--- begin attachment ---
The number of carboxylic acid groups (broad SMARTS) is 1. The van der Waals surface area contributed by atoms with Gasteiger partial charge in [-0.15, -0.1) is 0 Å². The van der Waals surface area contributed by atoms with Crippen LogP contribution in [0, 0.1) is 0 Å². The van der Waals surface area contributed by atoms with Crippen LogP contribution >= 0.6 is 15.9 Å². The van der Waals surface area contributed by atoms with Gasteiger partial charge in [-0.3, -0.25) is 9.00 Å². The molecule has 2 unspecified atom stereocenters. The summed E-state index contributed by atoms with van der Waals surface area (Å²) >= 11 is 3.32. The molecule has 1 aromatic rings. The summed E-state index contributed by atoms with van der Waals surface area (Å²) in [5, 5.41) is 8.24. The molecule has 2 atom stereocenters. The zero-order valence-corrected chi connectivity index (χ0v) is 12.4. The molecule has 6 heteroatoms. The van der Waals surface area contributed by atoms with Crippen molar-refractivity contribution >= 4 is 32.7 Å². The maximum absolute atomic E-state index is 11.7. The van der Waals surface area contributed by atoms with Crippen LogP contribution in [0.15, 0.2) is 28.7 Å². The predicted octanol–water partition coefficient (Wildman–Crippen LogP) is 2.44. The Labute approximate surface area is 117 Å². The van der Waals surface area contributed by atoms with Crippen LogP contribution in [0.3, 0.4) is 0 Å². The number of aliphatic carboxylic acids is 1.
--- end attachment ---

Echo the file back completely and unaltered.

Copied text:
The number of carboxylic acid groups (broad SMARTS) is 1. The van der Waals surface area contributed by atoms with Gasteiger partial charge in [-0.15, -0.1) is 0 Å². The van der Waals surface area contributed by atoms with Crippen LogP contribution in [0, 0.1) is 0 Å². The van der Waals surface area contributed by atoms with Crippen LogP contribution >= 0.6 is 15.9 Å². The van der Waals surface area contributed by atoms with Gasteiger partial charge in [-0.3, -0.25) is 9.00 Å². The molecule has 2 unspecified atom stereocenters. The summed E-state index contributed by atoms with van der Waals surface area (Å²) >= 11 is 3.32. The molecule has 1 aromatic rings. The summed E-state index contributed by atoms with van der Waals surface area (Å²) in [5, 5.41) is 8.24. The molecule has 2 atom stereocenters. The zero-order valence-corrected chi connectivity index (χ0v) is 12.4. The molecule has 6 heteroatoms. The van der Waals surface area contributed by atoms with Crippen molar-refractivity contribution >= 4 is 32.7 Å². The maximum absolute atomic E-state index is 11.7. The van der Waals surface area contributed by atoms with Crippen LogP contribution in [0.15, 0.2) is 28.7 Å². The predicted octanol–water partition coefficient (Wildman–Crippen LogP) is 2.44. The Labute approximate surface area is 117 Å². The van der Waals surface area contributed by atoms with Crippen LogP contribution in [0.3, 0.4) is 0 Å². The number of aliphatic carboxylic acids is 1.